Antarctic: Ocean Circulation

Antarctica is surrounded by the Southern Ocean, an unbroken body of water with a rushing current that both isolates Antarctica’s coastal ocean and provides essential chemical nutrients for the Antarctic ecosystem.

The Antarctic Circumpolar Current (ACC) is the largest wind-driven current on Earth. It is the only current that goes all the way around our planet and connects the Atlantic, Pacific, and Indian Oceans.

It is driven by strong westerly winds and creates some of the roughest seas in the world that are notorious to sailors. It was discovered by Edmund Halley, the British astronomer, during the expedition of the HMS Paramore in 1699-1700. Later, James Cook in 1772-1775, and James Clark Ross in 1839-1843 both described the ACC in their journals.

The ACC is a massive flow of water that acts as a barrier separating the Southern Ocean from more northern oceans. The current extends from the sea surface to depths of 4000 m (more than 2.5 miles) and can be more than 120 miles wide. It is a very cold current with temperatures ranging from –1 to 5°C depending on the time of the year, and with speeds up to 2 knots (3.7 km per hour).

Antarctica is also the place where waters form that flow through the deep ocean as part of the global Ocean Conveyor (World Circulation). Water that flows at the bottom of the ocean is formed on the Antarctic continental shelf, particularly in the Weddell Sea and the Ross Sea.  As ice forms the water becomes saltier (Demonstration). As the ice drifts and gaps open up, the water loses heat and gets colder with temperatures from -0.9°C to +0.4°C (30 to 32°F). Its density increases to become the densest water in the world and it sinks to the bottom of the ocean (below ~4000 m ) to flow throughout the world’s deep ocean. Deeper water is pulled up near the surface to replace it, bringing with it the nutrients the ecosystem needs.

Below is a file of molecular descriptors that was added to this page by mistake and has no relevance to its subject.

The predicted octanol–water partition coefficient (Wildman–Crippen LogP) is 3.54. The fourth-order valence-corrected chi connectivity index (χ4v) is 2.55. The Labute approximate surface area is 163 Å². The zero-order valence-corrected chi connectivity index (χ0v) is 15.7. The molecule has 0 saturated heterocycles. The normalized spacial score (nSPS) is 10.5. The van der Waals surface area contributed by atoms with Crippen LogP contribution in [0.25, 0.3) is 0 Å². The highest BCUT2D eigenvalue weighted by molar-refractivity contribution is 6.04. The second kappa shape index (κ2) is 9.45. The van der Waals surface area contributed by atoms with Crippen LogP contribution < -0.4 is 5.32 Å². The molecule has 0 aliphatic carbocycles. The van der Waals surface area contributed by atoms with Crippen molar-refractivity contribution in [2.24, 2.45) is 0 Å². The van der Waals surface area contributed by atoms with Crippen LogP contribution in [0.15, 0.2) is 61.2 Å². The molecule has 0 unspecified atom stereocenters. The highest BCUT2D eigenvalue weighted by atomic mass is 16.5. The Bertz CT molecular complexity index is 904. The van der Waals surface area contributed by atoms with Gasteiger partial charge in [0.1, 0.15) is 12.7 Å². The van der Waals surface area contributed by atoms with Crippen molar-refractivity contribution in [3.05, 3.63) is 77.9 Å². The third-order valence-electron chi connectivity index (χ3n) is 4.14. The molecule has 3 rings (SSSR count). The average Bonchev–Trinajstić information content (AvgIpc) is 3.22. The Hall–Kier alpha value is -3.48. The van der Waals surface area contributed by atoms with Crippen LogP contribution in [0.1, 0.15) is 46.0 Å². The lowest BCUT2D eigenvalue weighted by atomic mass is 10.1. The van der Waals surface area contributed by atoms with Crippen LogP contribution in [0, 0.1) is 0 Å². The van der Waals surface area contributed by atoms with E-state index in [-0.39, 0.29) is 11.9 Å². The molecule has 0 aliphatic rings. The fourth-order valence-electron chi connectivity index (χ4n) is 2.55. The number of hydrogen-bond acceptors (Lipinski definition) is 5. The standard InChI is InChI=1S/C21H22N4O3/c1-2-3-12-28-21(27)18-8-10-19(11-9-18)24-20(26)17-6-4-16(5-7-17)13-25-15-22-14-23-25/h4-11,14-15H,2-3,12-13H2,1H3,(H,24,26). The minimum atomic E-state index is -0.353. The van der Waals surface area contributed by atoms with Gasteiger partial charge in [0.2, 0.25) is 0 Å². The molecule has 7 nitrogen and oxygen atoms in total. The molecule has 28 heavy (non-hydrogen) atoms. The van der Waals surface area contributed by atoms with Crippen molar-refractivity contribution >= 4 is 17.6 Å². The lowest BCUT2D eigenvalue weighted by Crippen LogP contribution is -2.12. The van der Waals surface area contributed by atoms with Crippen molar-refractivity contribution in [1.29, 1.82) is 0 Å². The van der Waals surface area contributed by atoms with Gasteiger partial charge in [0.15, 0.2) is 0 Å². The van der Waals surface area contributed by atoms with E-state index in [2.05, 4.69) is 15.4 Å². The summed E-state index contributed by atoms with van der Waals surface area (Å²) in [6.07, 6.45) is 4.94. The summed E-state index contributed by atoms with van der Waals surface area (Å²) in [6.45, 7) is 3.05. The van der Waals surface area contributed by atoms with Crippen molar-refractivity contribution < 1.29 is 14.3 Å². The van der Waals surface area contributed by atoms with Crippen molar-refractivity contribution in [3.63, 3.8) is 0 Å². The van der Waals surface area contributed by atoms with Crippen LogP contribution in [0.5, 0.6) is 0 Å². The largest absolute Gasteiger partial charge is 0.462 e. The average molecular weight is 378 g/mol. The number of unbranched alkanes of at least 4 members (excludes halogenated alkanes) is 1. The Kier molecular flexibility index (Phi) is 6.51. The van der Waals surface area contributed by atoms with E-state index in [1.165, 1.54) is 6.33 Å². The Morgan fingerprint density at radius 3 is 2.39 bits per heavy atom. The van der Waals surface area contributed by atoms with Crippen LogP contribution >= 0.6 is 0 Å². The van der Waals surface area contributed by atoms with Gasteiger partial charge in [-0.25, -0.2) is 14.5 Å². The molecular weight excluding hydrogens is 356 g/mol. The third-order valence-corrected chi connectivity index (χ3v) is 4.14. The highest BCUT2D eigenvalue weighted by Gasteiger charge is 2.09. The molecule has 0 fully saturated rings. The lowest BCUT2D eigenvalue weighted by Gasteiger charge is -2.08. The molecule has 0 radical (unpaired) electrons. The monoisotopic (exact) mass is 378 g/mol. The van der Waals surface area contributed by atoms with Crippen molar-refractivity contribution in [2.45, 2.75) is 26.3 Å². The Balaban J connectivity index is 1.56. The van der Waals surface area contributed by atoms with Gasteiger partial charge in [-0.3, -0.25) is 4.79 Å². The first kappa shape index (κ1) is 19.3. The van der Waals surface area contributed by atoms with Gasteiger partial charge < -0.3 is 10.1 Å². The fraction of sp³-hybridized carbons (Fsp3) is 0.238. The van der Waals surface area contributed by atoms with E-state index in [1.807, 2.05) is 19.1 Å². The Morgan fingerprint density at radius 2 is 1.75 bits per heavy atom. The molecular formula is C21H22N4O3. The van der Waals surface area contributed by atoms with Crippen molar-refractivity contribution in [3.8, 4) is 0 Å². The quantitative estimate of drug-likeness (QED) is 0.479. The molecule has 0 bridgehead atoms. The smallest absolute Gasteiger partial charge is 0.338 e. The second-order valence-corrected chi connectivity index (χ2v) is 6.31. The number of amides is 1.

Different weather conditions a little further north at 45-55°S cause another water mass, called Antarctic Intermediate Water to form. In this area, precipitation is greater than evaporation, so the salinity of the water is low. However, the water gets cooled and sinks to flow through the ocean northward at depths of 600-1000 m.

The path of the Antarctic Circumpolar Current (also called the West Wind Drift) that flows around Antarctica (dark blue). The Subtropical Convergence marks the boundary between the cold waters to the south and the warm waters to the north.
The speed of the Antarctic Circumpolar Current around Antarctic ranges from about 10 cm/sec or 0.2 knots (blue colors) to 100 cm/sec (purple colors) or 2 knots, with an average of 50 cm/sec or 1 knot (red color).
Cold water that flows north in the Atlantic Ocean forms around Antarctica. Antarctic Bottom Water forms on the continental shelf and sinks to spread through the bottom of the world's oceans. It is the coldest, deepest water in the ocean. Antarctic Intermediate Water forms further north and flows at a shallower depth.
Cold water that flows north in the Atlantic Ocean forms around Antarctica. Antarctic Bottom Water forms on the continental shelf and sinks to spread through the bottom of the world's oceans. It is the coldest, deepest water in the ocean. Antarctic Intermediate Water forms further north and flows at a shallower depth.

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